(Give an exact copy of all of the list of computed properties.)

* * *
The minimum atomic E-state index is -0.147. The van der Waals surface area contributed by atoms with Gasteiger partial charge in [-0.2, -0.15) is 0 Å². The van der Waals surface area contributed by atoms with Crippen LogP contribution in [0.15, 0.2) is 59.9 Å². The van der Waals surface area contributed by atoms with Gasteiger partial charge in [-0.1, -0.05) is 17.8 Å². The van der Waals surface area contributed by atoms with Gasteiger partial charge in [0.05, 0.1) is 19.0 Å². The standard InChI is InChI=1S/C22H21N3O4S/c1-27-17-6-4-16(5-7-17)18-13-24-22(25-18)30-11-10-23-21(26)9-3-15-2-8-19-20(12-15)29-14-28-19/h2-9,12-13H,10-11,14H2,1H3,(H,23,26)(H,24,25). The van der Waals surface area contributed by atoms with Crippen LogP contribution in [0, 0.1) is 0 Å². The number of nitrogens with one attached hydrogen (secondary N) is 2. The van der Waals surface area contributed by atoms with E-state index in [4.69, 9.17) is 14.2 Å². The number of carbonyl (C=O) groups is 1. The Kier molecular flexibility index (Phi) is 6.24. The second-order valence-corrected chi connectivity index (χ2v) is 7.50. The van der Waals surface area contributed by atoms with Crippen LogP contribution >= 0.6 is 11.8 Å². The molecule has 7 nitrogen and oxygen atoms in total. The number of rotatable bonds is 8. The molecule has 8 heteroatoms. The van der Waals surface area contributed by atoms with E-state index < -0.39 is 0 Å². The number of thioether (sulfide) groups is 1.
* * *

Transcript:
The minimum atomic E-state index is -0.147. The van der Waals surface area contributed by atoms with Gasteiger partial charge in [-0.2, -0.15) is 0 Å². The van der Waals surface area contributed by atoms with Crippen LogP contribution in [0.15, 0.2) is 59.9 Å². The van der Waals surface area contributed by atoms with Gasteiger partial charge in [-0.1, -0.05) is 17.8 Å². The van der Waals surface area contributed by atoms with Gasteiger partial charge in [0.05, 0.1) is 19.0 Å². The standard InChI is InChI=1S/C22H21N3O4S/c1-27-17-6-4-16(5-7-17)18-13-24-22(25-18)30-11-10-23-21(26)9-3-15-2-8-19-20(12-15)29-14-28-19/h2-9,12-13H,10-11,14H2,1H3,(H,23,26)(H,24,25). The van der Waals surface area contributed by atoms with Crippen LogP contribution in [0, 0.1) is 0 Å². The number of nitrogens with one attached hydrogen (secondary N) is 2. The van der Waals surface area contributed by atoms with E-state index in [4.69, 9.17) is 14.2 Å². The number of carbonyl (C=O) groups is 1. The Kier molecular flexibility index (Phi) is 6.24. The second-order valence-corrected chi connectivity index (χ2v) is 7.50. The van der Waals surface area contributed by atoms with Crippen LogP contribution >= 0.6 is 11.8 Å². The molecule has 7 nitrogen and oxygen atoms in total. The number of rotatable bonds is 8. The molecule has 8 heteroatoms. The van der Waals surface area contributed by atoms with E-state index < -0.39 is 0 Å². The number of thioether (sulfide) groups is 1.